A local football team from a tiny valley community in India’s most troubled region is inspiring the country after its players made it to the professional league, with a helping hand from their Scottish coach.
Four years ago, a newspaper owner in Srinagar, the summer capital of the state of Jammu and Kashmir, started a football club to help a community devastated by flooding.
Shamim Meraj, a Muslim and editor of the Kashmir Monitor, had no cash, no staff and no pitch when he started his dream of a club that would rally the valley’s spirit; but in four years he has seen his beloved Real go from passion project to India’s professional I-League.
This week, the team made up of students and semi-professionals employed by a bank became the first from the state to qualify for India’s top division league. The I-League is distinct from the Indian Soccer League, but boasts some of the country’s oldest clubs – some dating back nearly a century.
In a sign of the inspiration to the conflicted state, Real Kashmir Football Club’s other owner is a hotel owner and Hindu priest, Sandeep Chattoo, a close pal of Meraj.
Congratulations Real Kashmir FC for becoming the first club from Kashmir to qualify for the I-League. I am sure the achievement will inspire the youth to take up the game and take our Country to higher echelons of Indian Football. @IndianFootball @ILeagueOfficial @realkashmirfc pic.twitter.com/a4VCNJTNXs
Click Here: gws giants guernsey 2019— Praful Patel (@praful_patel) May 30, 2018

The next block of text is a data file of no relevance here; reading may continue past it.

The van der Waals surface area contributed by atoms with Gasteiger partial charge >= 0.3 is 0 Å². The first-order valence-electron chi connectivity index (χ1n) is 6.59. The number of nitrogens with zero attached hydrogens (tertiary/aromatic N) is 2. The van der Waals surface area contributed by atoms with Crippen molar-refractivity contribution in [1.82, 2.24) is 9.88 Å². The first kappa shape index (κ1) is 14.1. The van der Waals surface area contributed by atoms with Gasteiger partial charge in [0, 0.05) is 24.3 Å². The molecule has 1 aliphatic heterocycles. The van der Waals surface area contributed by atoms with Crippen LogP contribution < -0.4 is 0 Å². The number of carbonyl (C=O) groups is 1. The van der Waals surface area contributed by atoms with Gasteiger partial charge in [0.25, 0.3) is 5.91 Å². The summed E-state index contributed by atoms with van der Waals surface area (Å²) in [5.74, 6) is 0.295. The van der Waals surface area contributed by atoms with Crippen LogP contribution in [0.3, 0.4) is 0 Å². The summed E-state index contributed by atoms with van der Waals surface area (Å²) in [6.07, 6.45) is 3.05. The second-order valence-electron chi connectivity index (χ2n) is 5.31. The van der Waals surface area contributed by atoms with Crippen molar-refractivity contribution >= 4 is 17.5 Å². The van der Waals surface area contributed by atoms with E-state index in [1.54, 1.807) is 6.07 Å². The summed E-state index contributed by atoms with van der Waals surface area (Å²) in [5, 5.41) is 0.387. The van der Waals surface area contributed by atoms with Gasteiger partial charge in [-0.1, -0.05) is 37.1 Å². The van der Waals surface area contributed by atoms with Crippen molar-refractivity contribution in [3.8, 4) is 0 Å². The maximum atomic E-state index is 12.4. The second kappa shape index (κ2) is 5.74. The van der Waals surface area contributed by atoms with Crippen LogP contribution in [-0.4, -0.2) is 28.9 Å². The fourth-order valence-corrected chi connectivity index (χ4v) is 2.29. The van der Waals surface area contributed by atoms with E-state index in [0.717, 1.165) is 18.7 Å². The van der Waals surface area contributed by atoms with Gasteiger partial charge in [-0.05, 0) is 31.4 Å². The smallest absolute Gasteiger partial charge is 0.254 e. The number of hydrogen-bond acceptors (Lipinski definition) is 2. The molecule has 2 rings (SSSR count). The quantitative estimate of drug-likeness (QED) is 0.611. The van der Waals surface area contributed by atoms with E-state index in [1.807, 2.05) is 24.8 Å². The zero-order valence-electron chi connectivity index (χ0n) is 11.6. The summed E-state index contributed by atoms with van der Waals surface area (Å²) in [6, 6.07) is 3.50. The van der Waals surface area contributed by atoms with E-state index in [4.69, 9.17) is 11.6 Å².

“We’ve got six or seven different faiths, four or five nationalities and kids from across India here – and you see them working together everyday and having each other’s back, and it’s a nice picture”, David Robertson, the team’s coach, tells The Telegraph.
Robertson, a Scottish football legend having played for and won several league titles with Rangers in the 90s, slotted in when the owners were looking for an experienced and open-minded coach who might take on the challenge.
"The first time I set foot in India was Kashmir”, says Robertson. “And when you see India on TV you don’t realise there’s parts of it like that. "It reminds me a lot of Scotland – there’s mountains, it rains, there’s four proper seasons.
"And the people here are very into their beliefs, but very friendly. I’ve had nothing but a warm welcome since I’ve been here. They’re fantastic people.”
Real Kashmir has a young and inexperienced squad. The club itself was properly formed 18 months ago, and the ex-Rangers man was given the task to develop it from scratch, something he did with Phoenix Wolves in the USA.
He says: "We have a very young side, many of the boys are away from their families for four months at a time so they depend on each other.
"The area’s not that well known for its football, even though everyone plays it on the streets – and this hopefully can put us on the map. It’s not just about Real Kashmir but the whole state and its football potential."
Of the region’s well documented secular problems, Robertson says he has always received a warm welcome, and hopes the club can inspire some unity.
"You get an idea of the different personalities of the parts of India from our team, and that’s great. The different faiths meant we all go off and pray, sometimes together, but always we are a team. But the respect for each other’s beliefs and personalities is huge, and meaningful."